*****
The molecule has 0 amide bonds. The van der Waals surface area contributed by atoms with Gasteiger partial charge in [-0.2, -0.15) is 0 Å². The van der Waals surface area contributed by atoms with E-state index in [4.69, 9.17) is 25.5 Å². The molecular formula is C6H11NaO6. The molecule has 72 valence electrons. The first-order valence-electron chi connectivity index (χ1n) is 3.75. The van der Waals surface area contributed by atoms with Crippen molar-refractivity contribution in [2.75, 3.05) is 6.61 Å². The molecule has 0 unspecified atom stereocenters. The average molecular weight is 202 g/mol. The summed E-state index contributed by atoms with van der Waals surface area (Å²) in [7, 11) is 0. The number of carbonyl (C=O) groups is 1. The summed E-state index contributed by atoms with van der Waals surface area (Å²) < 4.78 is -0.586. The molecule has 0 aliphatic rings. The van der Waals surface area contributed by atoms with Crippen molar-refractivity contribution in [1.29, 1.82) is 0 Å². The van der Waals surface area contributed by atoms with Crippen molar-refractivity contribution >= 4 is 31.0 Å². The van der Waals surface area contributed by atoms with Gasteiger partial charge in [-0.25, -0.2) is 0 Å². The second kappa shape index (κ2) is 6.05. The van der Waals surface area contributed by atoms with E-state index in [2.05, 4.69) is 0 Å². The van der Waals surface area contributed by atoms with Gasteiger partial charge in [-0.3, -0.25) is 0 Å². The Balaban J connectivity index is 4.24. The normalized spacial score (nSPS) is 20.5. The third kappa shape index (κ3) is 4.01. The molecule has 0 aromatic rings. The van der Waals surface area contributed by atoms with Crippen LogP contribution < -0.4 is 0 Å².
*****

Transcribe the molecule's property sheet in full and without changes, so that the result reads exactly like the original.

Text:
The molecule has 0 amide bonds. The van der Waals surface area contributed by atoms with Gasteiger partial charge in [-0.2, -0.15) is 0 Å². The van der Waals surface area contributed by atoms with E-state index in [4.69, 9.17) is 25.5 Å². The molecular formula is C6H11NaO6. The molecule has 72 valence electrons. The first-order valence-electron chi connectivity index (χ1n) is 3.75. The van der Waals surface area contributed by atoms with Crippen molar-refractivity contribution in [2.75, 3.05) is 6.61 Å². The molecule has 0 unspecified atom stereocenters. The average molecular weight is 202 g/mol. The summed E-state index contributed by atoms with van der Waals surface area (Å²) in [7, 11) is 0. The number of carbonyl (C=O) groups is 1. The summed E-state index contributed by atoms with van der Waals surface area (Å²) < 4.78 is -0.586. The molecule has 0 aliphatic rings. The van der Waals surface area contributed by atoms with Crippen molar-refractivity contribution in [1.29, 1.82) is 0 Å². The van der Waals surface area contributed by atoms with Crippen molar-refractivity contribution >= 4 is 31.0 Å². The van der Waals surface area contributed by atoms with Gasteiger partial charge in [-0.25, -0.2) is 0 Å². The second kappa shape index (κ2) is 6.05. The van der Waals surface area contributed by atoms with E-state index in [2.05, 4.69) is 0 Å². The van der Waals surface area contributed by atoms with Gasteiger partial charge in [-0.3, -0.25) is 0 Å². The Balaban J connectivity index is 4.24. The normalized spacial score (nSPS) is 20.5. The third kappa shape index (κ3) is 4.01. The molecule has 0 aromatic rings. The van der Waals surface area contributed by atoms with Crippen LogP contribution < -0.4 is 0 Å².